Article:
Excerpt:

The police in Venice closed an art installation in the form of a functioning mosque on Friday morning, after city officials declared the art project a security hazard and said that the artist who created it, Christoph Büchel, had not obtained proper permits and had violated laws by allowing too many people inside the mosque to worship.

The provocative project, made inside a long unused Catholic church, serves as Iceland's national pavilion for the 56th Venice Biennale and was intended in part to highlight the absence of a mosque in the historic center of Venice, a city whose art and architecture were deeply influenced by Islamic trade and culture. The issues the installation raised also went to the heart of the debate raging across Europe about Muslim worship and culture as immigration from Islamic countries rises.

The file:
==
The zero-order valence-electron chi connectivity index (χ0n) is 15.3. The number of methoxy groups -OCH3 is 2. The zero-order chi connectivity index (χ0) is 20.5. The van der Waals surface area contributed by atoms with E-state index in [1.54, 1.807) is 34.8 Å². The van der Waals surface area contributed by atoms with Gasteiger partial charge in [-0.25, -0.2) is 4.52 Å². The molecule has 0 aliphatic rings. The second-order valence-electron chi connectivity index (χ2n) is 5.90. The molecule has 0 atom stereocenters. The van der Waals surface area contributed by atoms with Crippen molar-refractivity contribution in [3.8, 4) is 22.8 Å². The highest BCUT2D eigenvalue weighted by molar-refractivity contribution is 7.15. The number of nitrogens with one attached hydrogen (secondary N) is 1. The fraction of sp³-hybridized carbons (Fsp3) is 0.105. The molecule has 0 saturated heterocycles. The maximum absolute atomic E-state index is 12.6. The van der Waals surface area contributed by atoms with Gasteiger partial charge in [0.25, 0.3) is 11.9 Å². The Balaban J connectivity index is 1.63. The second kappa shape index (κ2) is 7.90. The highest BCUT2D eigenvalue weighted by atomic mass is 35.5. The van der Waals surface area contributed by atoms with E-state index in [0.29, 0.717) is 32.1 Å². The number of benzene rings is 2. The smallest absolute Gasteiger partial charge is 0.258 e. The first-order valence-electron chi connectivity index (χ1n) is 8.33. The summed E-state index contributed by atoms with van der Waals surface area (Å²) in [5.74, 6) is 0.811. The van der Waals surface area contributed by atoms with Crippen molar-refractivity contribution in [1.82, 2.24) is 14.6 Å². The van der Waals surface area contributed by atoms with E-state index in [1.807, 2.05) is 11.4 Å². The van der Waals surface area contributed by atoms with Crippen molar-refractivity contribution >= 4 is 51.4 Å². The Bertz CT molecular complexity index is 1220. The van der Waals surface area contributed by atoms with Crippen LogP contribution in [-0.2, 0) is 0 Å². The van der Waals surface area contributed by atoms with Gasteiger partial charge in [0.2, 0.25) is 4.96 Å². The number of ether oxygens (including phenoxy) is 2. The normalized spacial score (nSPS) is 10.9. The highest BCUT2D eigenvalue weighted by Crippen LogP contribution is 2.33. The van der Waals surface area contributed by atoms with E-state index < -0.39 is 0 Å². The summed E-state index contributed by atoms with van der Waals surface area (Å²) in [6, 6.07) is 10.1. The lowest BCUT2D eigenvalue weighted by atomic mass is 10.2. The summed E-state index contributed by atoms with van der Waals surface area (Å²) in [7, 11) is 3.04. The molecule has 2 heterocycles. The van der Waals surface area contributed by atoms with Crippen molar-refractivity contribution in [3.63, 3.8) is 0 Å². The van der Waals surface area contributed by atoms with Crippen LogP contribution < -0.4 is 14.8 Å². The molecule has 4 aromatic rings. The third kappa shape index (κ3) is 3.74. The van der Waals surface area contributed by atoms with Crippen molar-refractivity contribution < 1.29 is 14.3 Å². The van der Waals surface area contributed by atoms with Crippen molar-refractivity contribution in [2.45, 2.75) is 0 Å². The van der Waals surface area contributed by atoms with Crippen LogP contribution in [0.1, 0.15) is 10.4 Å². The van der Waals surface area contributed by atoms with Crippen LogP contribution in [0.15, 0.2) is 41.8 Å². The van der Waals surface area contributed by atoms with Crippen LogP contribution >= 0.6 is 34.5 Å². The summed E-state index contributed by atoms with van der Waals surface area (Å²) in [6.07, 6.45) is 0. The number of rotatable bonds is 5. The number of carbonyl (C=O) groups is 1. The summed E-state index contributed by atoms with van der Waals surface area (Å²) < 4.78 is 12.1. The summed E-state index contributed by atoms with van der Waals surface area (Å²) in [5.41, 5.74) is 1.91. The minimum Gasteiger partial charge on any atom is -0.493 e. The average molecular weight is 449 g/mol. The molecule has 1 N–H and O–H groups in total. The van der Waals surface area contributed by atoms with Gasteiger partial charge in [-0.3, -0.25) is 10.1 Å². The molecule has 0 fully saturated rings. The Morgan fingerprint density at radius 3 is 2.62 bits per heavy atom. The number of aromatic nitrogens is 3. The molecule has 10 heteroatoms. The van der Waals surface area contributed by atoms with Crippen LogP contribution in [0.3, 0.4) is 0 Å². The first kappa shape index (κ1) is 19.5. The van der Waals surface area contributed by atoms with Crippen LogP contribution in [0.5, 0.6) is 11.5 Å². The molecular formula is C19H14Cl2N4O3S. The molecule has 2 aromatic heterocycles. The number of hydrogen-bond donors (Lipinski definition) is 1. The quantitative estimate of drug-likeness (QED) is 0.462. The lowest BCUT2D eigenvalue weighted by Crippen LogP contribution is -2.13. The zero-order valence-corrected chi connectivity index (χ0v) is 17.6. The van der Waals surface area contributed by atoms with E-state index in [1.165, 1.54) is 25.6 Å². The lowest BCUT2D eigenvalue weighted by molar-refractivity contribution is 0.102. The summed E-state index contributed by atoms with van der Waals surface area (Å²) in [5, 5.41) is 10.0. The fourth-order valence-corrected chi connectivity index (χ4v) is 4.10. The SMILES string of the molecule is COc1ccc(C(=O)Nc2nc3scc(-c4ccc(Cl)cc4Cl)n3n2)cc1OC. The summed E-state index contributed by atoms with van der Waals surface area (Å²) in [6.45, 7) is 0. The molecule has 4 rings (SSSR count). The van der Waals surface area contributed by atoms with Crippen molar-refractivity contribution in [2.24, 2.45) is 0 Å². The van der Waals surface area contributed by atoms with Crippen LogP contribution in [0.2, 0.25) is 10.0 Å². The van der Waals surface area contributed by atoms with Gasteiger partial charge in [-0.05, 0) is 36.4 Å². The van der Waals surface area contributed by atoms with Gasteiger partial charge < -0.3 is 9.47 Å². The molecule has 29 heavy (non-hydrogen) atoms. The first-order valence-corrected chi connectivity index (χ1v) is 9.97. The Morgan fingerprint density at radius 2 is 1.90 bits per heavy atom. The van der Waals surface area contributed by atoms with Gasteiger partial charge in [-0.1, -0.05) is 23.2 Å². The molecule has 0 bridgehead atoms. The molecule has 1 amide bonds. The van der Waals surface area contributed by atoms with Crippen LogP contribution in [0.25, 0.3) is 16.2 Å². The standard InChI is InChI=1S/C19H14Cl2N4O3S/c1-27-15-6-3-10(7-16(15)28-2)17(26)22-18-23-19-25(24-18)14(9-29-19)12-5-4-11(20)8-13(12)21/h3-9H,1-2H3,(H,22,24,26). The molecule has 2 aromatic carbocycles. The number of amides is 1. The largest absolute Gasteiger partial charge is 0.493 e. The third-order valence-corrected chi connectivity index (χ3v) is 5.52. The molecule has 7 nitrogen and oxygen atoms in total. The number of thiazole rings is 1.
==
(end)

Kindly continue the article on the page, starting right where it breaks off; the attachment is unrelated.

Even before the installation, called "The Mosque," opened for its first Friday Prayer on May 8, it upset Venetian city officials and police authorities, who warned that it posed a security threat because of possible violence either by anti-Islamic extremists or Islamic extremists upset that a mosque has been created inside a church. Catholic church officials also became involved in the dispute, contending that the church where the mosque was created, Santa Maria della Misericordia, in the Cannaregio neighborhood, had never been officially deconsecrated — despite being mostly closed for more than 40 years — and so it was improper to use it for purposes other than Catholic worship. Since the opening, hundreds of Muslim residents of Venice and surrounding areas have come to see or worship at the mosque, without incident.


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